Friday, August 08, 2008

Core beliefs & environmental adaptation

The downfall of many religious organizations is not that they fail to support core teachings,
but rather that they treat all aspects of the organization as core ideology that cannot be changed

Roger Finke (2003, pp. 23)

Balancing the essential tensions in religion is difficult.  The moral answers emerging from a belief structure are a vector.  They contain an individual's history with a problem and the magnitude of force needed for a solution.  Because of the momentum and direction, specific moral solutions don't transfer overly well.  Answers are not silver bullets, but rather spandreled solutions to balance the tensions of complicated histories.  This gives rise to one of the foundational problems of organizations, perhaps best explained by Willis' (2004) thermodynamic treatment of organizational life cycles.

Organizations don't remain static.  One view is to say they are either getting more organized (often bureaucratic), or they are getting back in touch with their roots (shadow systems are gaining control).  The implication is there is never one ideal situation for an organization. Solutions always depend on the organizations trajectory and momentum (think historical factors, current direction, and current rate of change (and rate of rate change)).  To slow down the thermodynamic cycling, organizations need to have a proper responsiveness to their environment.  As Finke (2003, pp. 20) explores, "religious groups sustain organizational vitality by preserving core religious teachings as they introduce innovations for serving members and adapting to their changing environment".

New religious movements, including mormonism, are good case studies for this investigation.  A few recent bloggernacle posts help set the stage:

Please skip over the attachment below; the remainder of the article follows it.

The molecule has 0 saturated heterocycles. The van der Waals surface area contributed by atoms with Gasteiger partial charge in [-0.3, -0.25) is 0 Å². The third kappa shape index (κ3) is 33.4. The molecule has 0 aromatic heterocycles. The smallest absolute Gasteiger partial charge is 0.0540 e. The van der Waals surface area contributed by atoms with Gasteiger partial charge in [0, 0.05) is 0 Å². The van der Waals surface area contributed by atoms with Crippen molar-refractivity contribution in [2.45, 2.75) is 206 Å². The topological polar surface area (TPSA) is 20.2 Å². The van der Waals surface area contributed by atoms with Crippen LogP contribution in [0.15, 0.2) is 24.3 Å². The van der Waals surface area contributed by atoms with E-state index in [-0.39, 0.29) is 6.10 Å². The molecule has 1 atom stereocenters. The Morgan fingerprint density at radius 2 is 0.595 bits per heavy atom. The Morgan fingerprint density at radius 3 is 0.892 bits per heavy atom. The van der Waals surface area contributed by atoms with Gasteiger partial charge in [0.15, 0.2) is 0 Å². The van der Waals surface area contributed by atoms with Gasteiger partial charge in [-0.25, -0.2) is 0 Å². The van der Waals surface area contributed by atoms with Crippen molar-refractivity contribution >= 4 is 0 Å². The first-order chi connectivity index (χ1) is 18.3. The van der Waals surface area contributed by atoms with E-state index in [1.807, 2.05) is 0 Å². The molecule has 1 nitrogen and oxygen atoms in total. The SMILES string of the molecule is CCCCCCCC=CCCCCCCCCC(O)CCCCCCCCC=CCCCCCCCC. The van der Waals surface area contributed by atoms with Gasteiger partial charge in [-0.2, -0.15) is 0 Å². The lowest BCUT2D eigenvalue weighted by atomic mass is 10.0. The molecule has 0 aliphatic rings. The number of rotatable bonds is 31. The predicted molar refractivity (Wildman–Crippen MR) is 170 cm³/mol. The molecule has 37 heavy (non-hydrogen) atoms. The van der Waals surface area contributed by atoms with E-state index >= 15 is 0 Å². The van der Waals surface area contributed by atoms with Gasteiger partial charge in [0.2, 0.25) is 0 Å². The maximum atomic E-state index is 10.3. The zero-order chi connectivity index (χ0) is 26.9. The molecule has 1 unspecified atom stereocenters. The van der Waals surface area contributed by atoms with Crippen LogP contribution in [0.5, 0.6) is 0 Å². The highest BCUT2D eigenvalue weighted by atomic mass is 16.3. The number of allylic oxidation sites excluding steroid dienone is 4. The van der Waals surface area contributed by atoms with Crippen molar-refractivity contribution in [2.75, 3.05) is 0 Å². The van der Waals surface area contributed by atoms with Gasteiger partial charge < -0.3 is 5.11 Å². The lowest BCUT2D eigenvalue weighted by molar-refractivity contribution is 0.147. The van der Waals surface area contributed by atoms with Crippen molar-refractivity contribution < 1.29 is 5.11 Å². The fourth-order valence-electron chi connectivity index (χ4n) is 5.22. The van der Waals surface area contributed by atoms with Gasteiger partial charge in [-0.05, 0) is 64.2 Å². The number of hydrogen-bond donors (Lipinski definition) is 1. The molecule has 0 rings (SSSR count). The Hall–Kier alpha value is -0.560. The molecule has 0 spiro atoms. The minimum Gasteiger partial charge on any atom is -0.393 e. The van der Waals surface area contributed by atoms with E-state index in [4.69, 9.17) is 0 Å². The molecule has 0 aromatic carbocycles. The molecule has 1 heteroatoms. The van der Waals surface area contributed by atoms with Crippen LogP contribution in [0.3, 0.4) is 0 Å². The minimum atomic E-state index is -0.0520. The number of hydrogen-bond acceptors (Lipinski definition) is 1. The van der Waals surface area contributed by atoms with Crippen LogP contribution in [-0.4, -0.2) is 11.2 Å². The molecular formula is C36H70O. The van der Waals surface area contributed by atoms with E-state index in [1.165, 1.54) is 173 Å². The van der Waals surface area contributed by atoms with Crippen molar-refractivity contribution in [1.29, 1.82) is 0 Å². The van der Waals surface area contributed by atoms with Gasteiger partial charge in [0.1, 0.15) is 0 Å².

One question new religious movements face is how their heads can lead change in a prophetic manner without either sacrificing the wrong core elements or responding to the wrong external influences.  While non-religious organizations don't have the extra pressure of supernatural expectations, I would wager they must still maintain a balance between protecting core beliefs and adapting to environmental pressures.  

Given's book "People of Paradox" can be read to show the strength of early mormon unification enabled innovation.  A comparative lack of modern innovation may occur from an environment whose unifying tendencies are more suited to eventual entropic decay than risky chaos management.

In Finke's (2003) explanation, many faltering mainstream denominations have sacrificed their core teachings in lieu of organizational innovation.  In the quasi-religious environment of formal education, are many changes attempting to disrupt core teachings in place of environmentally appropriate innovation?

Finke, R. (2003). Innovative returns to tradition: Using core teachings as the foundation for innovative accommodation, Journal for the Scientific Study of Religion, 43(1), pp. 19-34.

Willis, R. (2004). A complexity and Darwinian approach to management with failure avoidance as the key tool. In Complexity theory and the management of networks: Proceedings of the workshop on onganisational networks as distributed systems of knowledge (P. Andriani & G. Passiante Eds.). Imperial College Press: London. pp. 74-88

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